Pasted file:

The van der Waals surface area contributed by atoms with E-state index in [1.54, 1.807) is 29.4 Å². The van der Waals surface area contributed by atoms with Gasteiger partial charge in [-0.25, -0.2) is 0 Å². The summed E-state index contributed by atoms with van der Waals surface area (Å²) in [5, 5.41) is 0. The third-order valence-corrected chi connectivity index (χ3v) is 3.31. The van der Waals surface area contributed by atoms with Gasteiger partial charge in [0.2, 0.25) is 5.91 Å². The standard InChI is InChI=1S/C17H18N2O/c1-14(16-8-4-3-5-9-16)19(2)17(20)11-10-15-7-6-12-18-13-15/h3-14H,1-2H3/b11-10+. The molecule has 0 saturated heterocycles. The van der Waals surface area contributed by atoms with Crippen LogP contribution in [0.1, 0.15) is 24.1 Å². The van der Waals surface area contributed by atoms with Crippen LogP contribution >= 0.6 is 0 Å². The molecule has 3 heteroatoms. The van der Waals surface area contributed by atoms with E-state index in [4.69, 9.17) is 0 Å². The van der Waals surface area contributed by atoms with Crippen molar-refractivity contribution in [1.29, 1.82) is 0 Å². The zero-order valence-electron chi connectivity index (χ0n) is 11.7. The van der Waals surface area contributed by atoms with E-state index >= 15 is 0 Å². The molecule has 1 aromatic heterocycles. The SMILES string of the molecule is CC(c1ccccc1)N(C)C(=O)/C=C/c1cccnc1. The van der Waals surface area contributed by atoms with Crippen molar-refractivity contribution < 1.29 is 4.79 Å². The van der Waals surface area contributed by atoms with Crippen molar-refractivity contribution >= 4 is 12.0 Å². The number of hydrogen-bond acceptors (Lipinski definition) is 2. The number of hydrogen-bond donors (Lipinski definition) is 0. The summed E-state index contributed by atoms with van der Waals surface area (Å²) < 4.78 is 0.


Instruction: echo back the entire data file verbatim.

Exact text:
The van der Waals surface area contributed by atoms with E-state index in [1.54, 1.807) is 29.4 Å². The van der Waals surface area contributed by atoms with Gasteiger partial charge in [-0.25, -0.2) is 0 Å². The summed E-state index contributed by atoms with van der Waals surface area (Å²) in [5, 5.41) is 0. The third-order valence-corrected chi connectivity index (χ3v) is 3.31. The van der Waals surface area contributed by atoms with Gasteiger partial charge in [0.2, 0.25) is 5.91 Å². The standard InChI is InChI=1S/C17H18N2O/c1-14(16-8-4-3-5-9-16)19(2)17(20)11-10-15-7-6-12-18-13-15/h3-14H,1-2H3/b11-10+. The molecule has 0 saturated heterocycles. The van der Waals surface area contributed by atoms with Crippen LogP contribution in [0.1, 0.15) is 24.1 Å². The van der Waals surface area contributed by atoms with Crippen LogP contribution >= 0.6 is 0 Å². The molecule has 3 heteroatoms. The van der Waals surface area contributed by atoms with E-state index in [4.69, 9.17) is 0 Å². The van der Waals surface area contributed by atoms with Crippen molar-refractivity contribution in [1.29, 1.82) is 0 Å². The zero-order valence-electron chi connectivity index (χ0n) is 11.7. The van der Waals surface area contributed by atoms with E-state index >= 15 is 0 Å². The molecule has 1 aromatic heterocycles. The SMILES string of the molecule is CC(c1ccccc1)N(C)C(=O)/C=C/c1cccnc1. The van der Waals surface area contributed by atoms with Crippen molar-refractivity contribution < 1.29 is 4.79 Å². The van der Waals surface area contributed by atoms with Crippen molar-refractivity contribution >= 4 is 12.0 Å². The number of hydrogen-bond acceptors (Lipinski definition) is 2. The number of hydrogen-bond donors (Lipinski definition) is 0. The summed E-state index contributed by atoms with van der Waals surface area (Å²) < 4.78 is 0.